3 Effective Ways to Reverse a Toxic Relationship

All of us at least once in our life experienced being in a toxic relationship. You probably know what it’s like to move in and out of a state of total denial about how unhealthy and codependent it truly is. Perhaps, at one moment, you feel at the top of the world, yet at another, you are making tiny excuses trying to justify a partner’s absolutely inexcusable behavior. So is there a way to reverse a toxic relationship?

3 Effective Ways to Reverse a Toxic Relationship Codependency is a psychological term for a set of behavioral characteristics found in unhealthy toxic relationships. While the term was originally created to define relationships aspects wherein one person is an alcoholic, the term can be broadly applied in many relationships defined by one-sidedness, abusive behavior, and dishonesty. The codependent individual in a relationship tolerates these behaviors because they have an innate desire to be needed, usually stemming from childhood issues such as abandonment, neglect, emotional or physical abuse, and oftentimes having alcoholic/substance-dependent parents.

How Does Codependency Happen?

Codependency usually arises from a dysfunctional family in which one child suffers from fear, anger, pain, or shame that is continually denied or ignored. This can be overt or very subtle. Often times, a codependent person grew up in a household where one or both parents were alcoholics, physically or emotionally abusive, distant, suffering from a chronic mental illness, or codependent themselves. Codependency arises from very subtle relationship behaviors that become ingrained in a person’s psyche.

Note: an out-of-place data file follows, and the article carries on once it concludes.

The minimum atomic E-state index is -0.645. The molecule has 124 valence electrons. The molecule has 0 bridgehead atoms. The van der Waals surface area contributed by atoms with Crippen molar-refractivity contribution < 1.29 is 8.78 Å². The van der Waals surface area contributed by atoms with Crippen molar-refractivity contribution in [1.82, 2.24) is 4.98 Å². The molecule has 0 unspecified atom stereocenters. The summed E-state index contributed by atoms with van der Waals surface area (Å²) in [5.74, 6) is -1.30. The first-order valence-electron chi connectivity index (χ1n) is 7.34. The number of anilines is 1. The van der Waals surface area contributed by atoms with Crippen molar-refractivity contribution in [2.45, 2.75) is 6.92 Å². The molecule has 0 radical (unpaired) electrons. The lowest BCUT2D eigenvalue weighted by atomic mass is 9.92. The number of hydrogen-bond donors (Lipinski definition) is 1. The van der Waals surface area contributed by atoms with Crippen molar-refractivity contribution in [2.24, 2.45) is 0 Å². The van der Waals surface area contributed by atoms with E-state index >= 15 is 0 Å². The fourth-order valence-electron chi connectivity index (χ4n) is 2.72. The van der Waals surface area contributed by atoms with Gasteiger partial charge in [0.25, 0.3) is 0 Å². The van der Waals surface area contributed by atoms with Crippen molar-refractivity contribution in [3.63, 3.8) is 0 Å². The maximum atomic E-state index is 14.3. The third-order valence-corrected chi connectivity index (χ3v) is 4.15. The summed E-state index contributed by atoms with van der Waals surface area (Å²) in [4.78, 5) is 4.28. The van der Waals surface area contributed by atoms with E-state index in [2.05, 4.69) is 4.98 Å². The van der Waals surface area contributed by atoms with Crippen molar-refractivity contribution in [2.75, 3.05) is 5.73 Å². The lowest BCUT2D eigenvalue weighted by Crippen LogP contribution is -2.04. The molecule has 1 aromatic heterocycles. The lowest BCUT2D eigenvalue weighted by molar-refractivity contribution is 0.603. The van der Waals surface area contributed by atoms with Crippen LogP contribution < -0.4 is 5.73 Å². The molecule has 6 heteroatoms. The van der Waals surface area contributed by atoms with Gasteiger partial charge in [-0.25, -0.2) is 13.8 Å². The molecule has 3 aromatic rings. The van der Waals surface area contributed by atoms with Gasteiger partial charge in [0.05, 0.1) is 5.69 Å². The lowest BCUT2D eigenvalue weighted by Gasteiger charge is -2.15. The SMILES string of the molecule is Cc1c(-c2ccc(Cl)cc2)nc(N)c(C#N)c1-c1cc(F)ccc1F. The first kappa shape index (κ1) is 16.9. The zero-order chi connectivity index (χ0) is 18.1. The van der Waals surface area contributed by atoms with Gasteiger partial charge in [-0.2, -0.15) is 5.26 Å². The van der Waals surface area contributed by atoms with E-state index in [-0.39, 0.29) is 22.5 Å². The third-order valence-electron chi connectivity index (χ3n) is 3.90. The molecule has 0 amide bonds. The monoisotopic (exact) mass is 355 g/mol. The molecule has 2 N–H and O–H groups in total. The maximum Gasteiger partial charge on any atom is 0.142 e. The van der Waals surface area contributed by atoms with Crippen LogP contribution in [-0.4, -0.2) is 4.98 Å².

In dysfunctional families, individuals grow codependent traits when they learn to repress their emotional well being for the sake of pleasing, maintaining peace, avoiding conflict, and avoiding hurting others feelings. Instead of being family members, codependent individuals are on the defense, becoming survivors in their own household.  Eventually, codependent persons spend so much time denying their own emotions and needs that they start to continually seek external validation throughout their lives, such as in the approval of others, money, success, or relationships in order to feel good about themselves.